I recently saw a photo of my great-grandfather as an infant, a man I never knew, and in fact knew very little about. Sitting beside him in the perambulator is his twin sister, who died at the age of two, probably not long after the photo was taken.
I imagine her death affected my grandfather and it surely affected his parents. Her short life became part of the family story that came down to me in subtle ways I wasn’t even aware of. I’ve never visited her grave. I don’t even know where she’s buried. But I kind of hope that at some point a stranger walked by her stone and stopped long enough to try to read her story.
Since childhood I’ve associated snowstorms with books. On those winter days when the roads were so slick with ice and snow that school was cancelled, I could look forward to an unscheduled day of doing what I loved best – reading. The anticipation was delicious. There was nothing better than spending a whole day lost in a novel, encountering new places and situations, deeply engaged in a world of the writer’s imagining. That little shiver of happiness revisits me to this day whenever we’re a little bit snowbound.
This morning, I stood at our living room window watching the snow fall. It was light snow, falling fast – the kind that usually lasts all day and accumulates. The kind that’s perfect for curling up on the couch with a book and a cup of coffee. I felt that familiar delicious shiver, thinking of the books on my (long) TBR list.
The snowplow hadn’t come through yet and there was no one out and about. Then, perhaps because it was so quiet and lovely as the snow accumulated on the trees surrounding our home, I thought of Robert Frost’s poem “Stopping By Woods On A Snowy Evening.”
It’s one of those poems I can’t remember not knowing. One I memorized as a child and one that’s easy to remember because of its lyrical cadence. On the surface it paints a Currier-and-Ives-like portrait of a man driving his horse and buggy home at twilight and seeing snow fall on his neighbor’s woodlot. It’s a poem that’s a favorite of American English teachers at all levels and it’s been analyzed and dissected for hidden meaning countless times. But the line that kept running through my head was “To watch his woods fill up with snow.”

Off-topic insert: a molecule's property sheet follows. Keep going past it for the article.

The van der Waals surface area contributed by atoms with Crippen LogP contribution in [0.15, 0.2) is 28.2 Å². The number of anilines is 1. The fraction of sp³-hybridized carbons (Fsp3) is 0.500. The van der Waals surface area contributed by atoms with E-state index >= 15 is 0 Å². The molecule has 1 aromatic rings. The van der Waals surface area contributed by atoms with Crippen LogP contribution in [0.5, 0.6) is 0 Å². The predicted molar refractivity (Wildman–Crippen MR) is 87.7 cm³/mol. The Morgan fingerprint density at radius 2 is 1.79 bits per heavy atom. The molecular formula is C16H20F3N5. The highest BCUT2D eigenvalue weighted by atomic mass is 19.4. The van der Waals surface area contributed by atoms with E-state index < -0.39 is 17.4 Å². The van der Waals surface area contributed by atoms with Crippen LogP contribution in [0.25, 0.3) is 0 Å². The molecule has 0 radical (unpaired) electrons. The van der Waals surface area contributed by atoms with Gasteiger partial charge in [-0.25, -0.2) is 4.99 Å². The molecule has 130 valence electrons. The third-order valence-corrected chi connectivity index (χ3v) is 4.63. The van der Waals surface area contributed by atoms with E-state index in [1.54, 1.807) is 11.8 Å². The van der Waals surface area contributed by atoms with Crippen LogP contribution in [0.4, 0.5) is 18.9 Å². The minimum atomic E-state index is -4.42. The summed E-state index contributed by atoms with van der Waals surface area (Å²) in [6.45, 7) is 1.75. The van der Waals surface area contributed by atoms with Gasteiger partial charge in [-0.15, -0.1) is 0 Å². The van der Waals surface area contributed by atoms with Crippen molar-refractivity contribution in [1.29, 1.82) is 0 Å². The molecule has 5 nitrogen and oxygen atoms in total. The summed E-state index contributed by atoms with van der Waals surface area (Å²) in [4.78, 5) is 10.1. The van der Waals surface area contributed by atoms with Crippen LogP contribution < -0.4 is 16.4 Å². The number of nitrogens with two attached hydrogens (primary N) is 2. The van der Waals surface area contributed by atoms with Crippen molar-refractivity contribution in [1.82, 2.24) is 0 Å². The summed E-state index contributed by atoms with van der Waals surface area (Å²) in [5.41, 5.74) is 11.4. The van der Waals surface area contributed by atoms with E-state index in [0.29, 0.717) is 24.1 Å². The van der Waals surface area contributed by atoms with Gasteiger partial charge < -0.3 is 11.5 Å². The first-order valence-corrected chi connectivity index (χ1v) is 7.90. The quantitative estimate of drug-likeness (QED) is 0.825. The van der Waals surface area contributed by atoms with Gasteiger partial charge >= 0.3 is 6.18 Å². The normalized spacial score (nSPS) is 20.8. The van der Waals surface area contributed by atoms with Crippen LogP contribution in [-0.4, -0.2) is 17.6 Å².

That’s what I did this morning. Like Frost, I just stood still and watched the woods fill up with snow. I forgot about the books I wanted to read. Time disappeared, along with the day’s agenda, and all the cares and concerns I usually carry around with me. There was just the snow gently falling. And peace slowly filling my heart.
Like many I’m heartbroken by the direction our nation appears to be taking in the recent presidential election. In my distress I’ve turned to faith and poetry for solace. These have been touchstones for me all my life. And, as always, they’ve helped put things in perspective.
I’ve also been reading blogs and op-ed pieces that offer various viewpoints – from calls to protect the socially vulnerable, to reminders this nation is filled with good people who genuinely want what’s best for themselves and their neighbors.
Feelings are raw and fraught with surprise – and fatigue – after the absurdly long and intense election season. (It’s impossible not to notice the parallels to a carefully scripted reality TV show.) And it’s still too early to predict how this will all shake out. So I hesitate to offer any wisdom on the situation, especially having been so very wrong in my assumptions about the election itself.
However, one thing is pretty clear: people want change. Americans are not happy with the status quo. Part of that may be baked into our DNA – we’re mostly a nation of immigrants and descendants of immigrants willing to risk hardship and even death for the possibilities of a better life. At heart, we’re gamblers.
But change, for all its appeal, is painful to live through. The next four years will test our national character. And while I’d like to believe we Americans will meet that challenge and come out stronger and more united, I don’t think that scenario’s inevitable. It will take work on both sides – and lots of it – to get there.
I’m a writer who steeps myself every day in American history. I go deep and I’ve found over the last three decades that the deeper I go the more complex and messy it gets. It’s often hard to ferret out useful “lessons” from history, no matter how often we’re cautioned to learn from it.
But when I come up for air and try to take the long view on what’s happening I think maybe what we’re going through is the shattering of colonialism. It has a long, global history and is an integral element in the founding and policies of the United States. It will take a long, long time for it to die. And there will no doubt be a lot of ugliness and suffering along the way. But a better, more just and equitable world could emerge.
And maybe I’m wrong. My track record hasn’t been very good this week when it comes to seeing the future.
But I do think it’s in our nature to hope. And I know — from experience as well as faith — that good can come out of evil, that new life can emerge from death, and that the end is not the end.
That’s what resurrection means.